Sleep deprivation is a highly effective interrogation method and is considered by some to be a form of torture. Why? Because, just like food and water, our body needs sleep. Adequate sleep is essential for good health. It supports our immune system, improves memory and brain function, and allows our body to recover and reboot. Another benefit of sleep is that it can help keep off unwanted pounds.
There is an unquestionable link between chronic sleep restriction and obesity (1-4). In both children and adults, those who habitually get less than seven hours of sleep per night tend to be heavier. This link is likely the result of numerous factors, including both behavioral and hormonal changes.
The behavioral changes that result from sleep deprivation are straight forward. People who don’t get enough sleep will be tired the following day and less likely to exercise or be active. They are also awake longer, thus have more time to consume extra calories. Additionally, a lack of sleep tends to promote stress, which in turn encourages unhealthy behaviors, like binge eating and alcohol consumption.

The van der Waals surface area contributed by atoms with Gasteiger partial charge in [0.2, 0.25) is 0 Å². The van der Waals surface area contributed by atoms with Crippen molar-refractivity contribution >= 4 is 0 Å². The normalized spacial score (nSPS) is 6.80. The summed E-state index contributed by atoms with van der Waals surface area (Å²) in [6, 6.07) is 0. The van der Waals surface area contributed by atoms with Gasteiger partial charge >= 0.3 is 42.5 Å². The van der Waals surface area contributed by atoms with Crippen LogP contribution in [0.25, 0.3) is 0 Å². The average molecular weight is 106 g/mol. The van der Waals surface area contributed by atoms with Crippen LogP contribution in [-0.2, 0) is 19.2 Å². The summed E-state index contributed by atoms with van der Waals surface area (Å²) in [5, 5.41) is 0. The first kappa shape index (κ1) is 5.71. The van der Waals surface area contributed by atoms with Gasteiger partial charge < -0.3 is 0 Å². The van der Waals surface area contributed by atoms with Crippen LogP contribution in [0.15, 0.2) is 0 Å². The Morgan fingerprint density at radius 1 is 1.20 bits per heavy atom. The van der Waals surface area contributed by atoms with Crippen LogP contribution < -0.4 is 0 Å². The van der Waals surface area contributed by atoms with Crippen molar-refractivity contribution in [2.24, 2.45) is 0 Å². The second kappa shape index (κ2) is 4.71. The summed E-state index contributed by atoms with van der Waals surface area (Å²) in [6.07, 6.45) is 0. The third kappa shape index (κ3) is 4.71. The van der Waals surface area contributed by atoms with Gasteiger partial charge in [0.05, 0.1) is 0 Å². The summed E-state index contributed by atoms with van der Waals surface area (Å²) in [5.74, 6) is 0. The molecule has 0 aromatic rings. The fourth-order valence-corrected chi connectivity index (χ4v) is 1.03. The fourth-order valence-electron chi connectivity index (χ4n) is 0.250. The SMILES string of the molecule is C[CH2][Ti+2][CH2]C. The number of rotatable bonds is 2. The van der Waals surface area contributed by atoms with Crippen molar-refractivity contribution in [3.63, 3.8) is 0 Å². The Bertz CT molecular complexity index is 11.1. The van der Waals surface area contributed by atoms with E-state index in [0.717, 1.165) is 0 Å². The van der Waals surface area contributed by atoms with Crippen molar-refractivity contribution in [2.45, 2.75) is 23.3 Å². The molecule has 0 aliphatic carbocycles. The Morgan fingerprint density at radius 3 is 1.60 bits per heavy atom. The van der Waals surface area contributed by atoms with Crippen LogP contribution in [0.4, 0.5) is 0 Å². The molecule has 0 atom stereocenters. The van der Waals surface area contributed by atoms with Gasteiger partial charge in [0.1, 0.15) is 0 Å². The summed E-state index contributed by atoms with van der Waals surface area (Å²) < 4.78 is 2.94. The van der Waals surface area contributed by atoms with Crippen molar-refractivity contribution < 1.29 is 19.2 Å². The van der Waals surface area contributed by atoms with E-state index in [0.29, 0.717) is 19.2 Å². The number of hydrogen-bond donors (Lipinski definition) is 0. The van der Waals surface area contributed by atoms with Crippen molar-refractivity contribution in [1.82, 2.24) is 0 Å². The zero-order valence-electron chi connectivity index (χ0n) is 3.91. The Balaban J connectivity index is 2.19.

Along with these behavioral changes, hormonal changes also work to encourage weight gain. In a sleep deprived state, our body produces less leptin, a “satiety hormone”, and more ghrelin, a “hunger hormone”. In other words, when we don’t get enough sleep, our body is constantly telling our brain it’s hungry. On top of that, these hormonal changes push us to choose calorie-dense foods, which are often not the healthiest options. It’s like having a tiny person on your shoulder, whispering in your ear all day, “brownies, pizza, doughnuts.”
You may have noticed this feeling of constant hunger after a night of poor sleep. I know I do. When I don’t get my usual eight hours, I turn into a human vacuum the next day. My sleep-deprived self demands all the vegan junk food. Pancakes, hash browns, veggie sausage – get in my belly! Is that a vegan chocolate milkshake? I need that too.
The bottom line is that sleep is important, and not getting enough will result in behavioral and hormonal changes that predispose us for weight gain. Most adults need between 7-9 hours each night. If you have trouble sleeping, or are looking to improve your sleep environment, check out my post Creating the Perfect Sleep Environment.